Electro-convulsive therapy (ECT) is a medical procedure that is used to treat severe mental health disorders such as clinical depression, mania and psychosis. This Course explores the history and theories underpinning the use of ECT, who may benefit from this form of treatment and how any adverse effects may be prevented.
- Describe ECT and how the treatment works
- Identify the mental health disorders for which ECT is indicated
- Identify the mental and physical conditions for which it is contraindicated
- Describe adverse effects associated with ECT and how they can be minimised
- The origin of electro-convulsive therapy (ECT)
- Electrode placement
- Indications and contraindications
- Minimising adverse effects
Nurses and other health professionals caring for people who are undergoing electro-convulsive therapy (ECT).
Enhance knowledge of electro-convulsive therapy (ECT) as a treatment for some types of mental health conditions.
Electro-convulsive therapy (ECT) is a medical procedure that is commonly used for the treatment of psychiatric disorders, namely, clinical depression, mania and psychosis. Nurses have cared for people undergoing ECT since its inception, and an important part of their care is the provision of information and psychological support. People receiving ECT and their carers may seek explanation and reassurance from nurses regarding their treatment. In order to provide sufficient information and support, healthcare professionals must understand what ECT is and why it is used – there is a need to be able to answer the questions of people undergoing ECT and their carers over the course of their treatment.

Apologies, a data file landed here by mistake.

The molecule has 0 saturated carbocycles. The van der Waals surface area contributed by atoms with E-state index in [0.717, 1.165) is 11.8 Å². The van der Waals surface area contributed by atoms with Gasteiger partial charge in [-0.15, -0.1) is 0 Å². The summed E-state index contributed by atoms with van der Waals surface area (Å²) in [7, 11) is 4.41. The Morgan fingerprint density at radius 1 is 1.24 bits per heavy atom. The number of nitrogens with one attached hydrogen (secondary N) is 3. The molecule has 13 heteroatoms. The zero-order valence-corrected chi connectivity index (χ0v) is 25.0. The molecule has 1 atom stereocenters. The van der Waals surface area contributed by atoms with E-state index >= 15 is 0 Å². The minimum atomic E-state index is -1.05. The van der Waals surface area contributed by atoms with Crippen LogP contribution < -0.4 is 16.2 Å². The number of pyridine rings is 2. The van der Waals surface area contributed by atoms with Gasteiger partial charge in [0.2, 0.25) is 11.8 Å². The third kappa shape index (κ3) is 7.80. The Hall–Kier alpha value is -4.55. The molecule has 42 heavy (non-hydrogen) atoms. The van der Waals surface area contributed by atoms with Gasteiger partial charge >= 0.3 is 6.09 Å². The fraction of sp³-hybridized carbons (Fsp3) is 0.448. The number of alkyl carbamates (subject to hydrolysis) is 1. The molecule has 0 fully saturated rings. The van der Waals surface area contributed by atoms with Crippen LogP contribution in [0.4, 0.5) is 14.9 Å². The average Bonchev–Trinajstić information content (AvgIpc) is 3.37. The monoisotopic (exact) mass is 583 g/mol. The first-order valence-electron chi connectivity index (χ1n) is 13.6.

Health professionals in Australia that are registered with AHPRA are required to obtain continuing professional development (CPD) hours/points each year that relates to their context of practice, in order to comply with mandatory regulatory requirements.